Fovo wants to help women shop by shape, not size

One of the challenges with clothes shopping online is that it doesn’t mirror the real-world experience where you can try on items for fit. And even though a number of today’s retailers offer free returns, there’s nothing quite as disheartening as ordering a piece online, only to find it won’t work for your body type, size or shape after it arrives. A new startup called Fovo from shapewear line dMondaine’s founder Kiana Anvaripour wants to change that. Its recently launched e-commerce website lets customers shop by body shape instead of just size.

Anvaripour has extensive experience in the fashion industry, having worked with designers, including Roland Mouret and PREEN, before moving into senior positions with luxury lingerie brands like Madame V and Letters of Marque. She then launched her own shapewear lingerie, dMondaine, in 2011, which is sold at places like Neiman Marcus, Barneys, Selfridges, Harvey Nichols, and NET-A-PORTER.

This background has given her a wealth of understanding about women’s bodies and how they prefer to shop.

The new startup is also advised by Zappos founder Nick Swinmurn, who, along with Anvaripour, invested a small amount of seed funding into the company to get it off the ground.

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Explains Anvaripour, a big problem with shopping online is that it’s hard to really know what will work on your own body without trying things on.

“Brands cut differently — you can be a four in one brand, and an eight in another. Sizing is not uniform. And what’s missing at the top of the purchase funnel is shape. And it really dictates these other things. It’s this macro category that’s very much underserved,” she says.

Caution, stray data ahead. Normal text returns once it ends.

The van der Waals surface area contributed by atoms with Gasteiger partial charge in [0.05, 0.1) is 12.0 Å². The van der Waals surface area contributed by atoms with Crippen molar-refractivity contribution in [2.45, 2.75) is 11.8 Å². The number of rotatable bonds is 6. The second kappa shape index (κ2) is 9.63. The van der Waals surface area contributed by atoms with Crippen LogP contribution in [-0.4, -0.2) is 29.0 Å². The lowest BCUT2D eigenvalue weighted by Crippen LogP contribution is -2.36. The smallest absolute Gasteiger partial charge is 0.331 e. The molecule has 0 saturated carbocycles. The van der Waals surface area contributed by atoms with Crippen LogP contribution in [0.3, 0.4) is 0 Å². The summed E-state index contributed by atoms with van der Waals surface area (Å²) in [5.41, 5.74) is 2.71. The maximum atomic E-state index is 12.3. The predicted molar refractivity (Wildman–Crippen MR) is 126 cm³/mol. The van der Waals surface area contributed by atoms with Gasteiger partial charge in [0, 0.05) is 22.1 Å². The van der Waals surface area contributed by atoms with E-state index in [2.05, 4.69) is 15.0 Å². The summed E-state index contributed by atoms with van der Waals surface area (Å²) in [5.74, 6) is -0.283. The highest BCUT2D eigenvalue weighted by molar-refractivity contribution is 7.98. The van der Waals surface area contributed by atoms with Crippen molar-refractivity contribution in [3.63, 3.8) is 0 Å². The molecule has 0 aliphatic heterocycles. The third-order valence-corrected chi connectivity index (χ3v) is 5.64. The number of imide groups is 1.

When Anvaripour began to research the issue further, she discovered that 7 out of 10 women today still prefer to shop in store — and that’s often precisely because of this desire to try on items before buying.

On, the goal is to offer a personalized shopping experience for each customer.

That begins with having women answer five short questions about their body shape and style. However, instead of focusing on the negative — what body parts do you want to hide?, for example, Fovo asks you which parts you want to accentuate. Combined with an understanding about your taste in clothing, the site then offers you a feed of unique suggestions.

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Fovo today features clothing from more than 300 major retailers — both pricier and less so — including Nordstrom, NET-A-PORTER, H&M, Neiman Marcus, Dillard’s, Saks Fifth Avenue, Forever 21, Nasty Gal and others.

Notably, it also offers a wide variety of sizes — all the way up to size 32.

“It was our mission to have all women feel comfortable on Fovo,” says Anvaripour.

The brands’ inventory is manually annotated before being added to the site, so that women understand why garments are being selected for them. For example, a long v-neck top could elongate the body or a boat neck could balance out larger hips. It’s as if Anvaripour’s understanding of fabric and fit has been downloaded from her mind, then used by Fovo’s algorithm to automate a series of fashion recommendations.

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As women shop the site, they can add items from different stores to a universal cart, then checkout directly on, which simplifies the experience. A majority of the brands Fovo works with also offer free shipping and free returns, the founder notes.

Fovo currently generates revenue through an affiliate model, but the eventual goal is to introduce other means of monetization, like advertising.

In the nearer future, the company is working to expand its community and social features, which today includes a forum for chatting with other shoppers, and will soon include other user-generated content — like photos of customers wearing the items in question, for instance.

Fovo launched into beta in April and then made its official public debut earlier this month. While it’s too soon to talk about users and sales, Anvaripour says they’re already seeing more customers than expected, and users are spending over an hour and 10 minutes on the site.

“It’s really resonating with users,” she says.

“Women just want to feel safe and comfortable and we want to serve them.”